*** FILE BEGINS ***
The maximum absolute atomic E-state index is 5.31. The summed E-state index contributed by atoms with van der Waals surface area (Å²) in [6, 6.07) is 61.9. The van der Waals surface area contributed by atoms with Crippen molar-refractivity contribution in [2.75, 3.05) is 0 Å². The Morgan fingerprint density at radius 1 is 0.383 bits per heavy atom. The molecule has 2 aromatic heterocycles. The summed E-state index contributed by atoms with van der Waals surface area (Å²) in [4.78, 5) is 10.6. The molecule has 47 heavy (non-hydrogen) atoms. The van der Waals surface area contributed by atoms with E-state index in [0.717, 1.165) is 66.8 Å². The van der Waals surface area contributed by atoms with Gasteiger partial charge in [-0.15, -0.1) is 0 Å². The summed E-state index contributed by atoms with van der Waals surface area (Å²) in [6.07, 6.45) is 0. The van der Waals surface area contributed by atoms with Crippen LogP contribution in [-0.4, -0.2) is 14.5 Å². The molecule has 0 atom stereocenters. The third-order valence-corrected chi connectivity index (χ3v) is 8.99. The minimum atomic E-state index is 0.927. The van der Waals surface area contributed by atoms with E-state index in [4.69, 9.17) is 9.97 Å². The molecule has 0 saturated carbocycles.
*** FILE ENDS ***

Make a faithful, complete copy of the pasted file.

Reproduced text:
The maximum absolute atomic E-state index is 5.31. The summed E-state index contributed by atoms with van der Waals surface area (Å²) in [6, 6.07) is 61.9. The van der Waals surface area contributed by atoms with Crippen molar-refractivity contribution in [2.75, 3.05) is 0 Å². The Morgan fingerprint density at radius 1 is 0.383 bits per heavy atom. The molecule has 2 aromatic heterocycles. The summed E-state index contributed by atoms with van der Waals surface area (Å²) in [4.78, 5) is 10.6. The molecule has 47 heavy (non-hydrogen) atoms. The van der Waals surface area contributed by atoms with E-state index in [0.717, 1.165) is 66.8 Å². The van der Waals surface area contributed by atoms with Gasteiger partial charge in [-0.15, -0.1) is 0 Å². The summed E-state index contributed by atoms with van der Waals surface area (Å²) in [6.07, 6.45) is 0. The van der Waals surface area contributed by atoms with Crippen LogP contribution in [-0.4, -0.2) is 14.5 Å². The molecule has 0 atom stereocenters. The third-order valence-corrected chi connectivity index (χ3v) is 8.99. The minimum atomic E-state index is 0.927. The van der Waals surface area contributed by atoms with E-state index in [4.69, 9.17) is 9.97 Å². The molecule has 0 saturated carbocycles.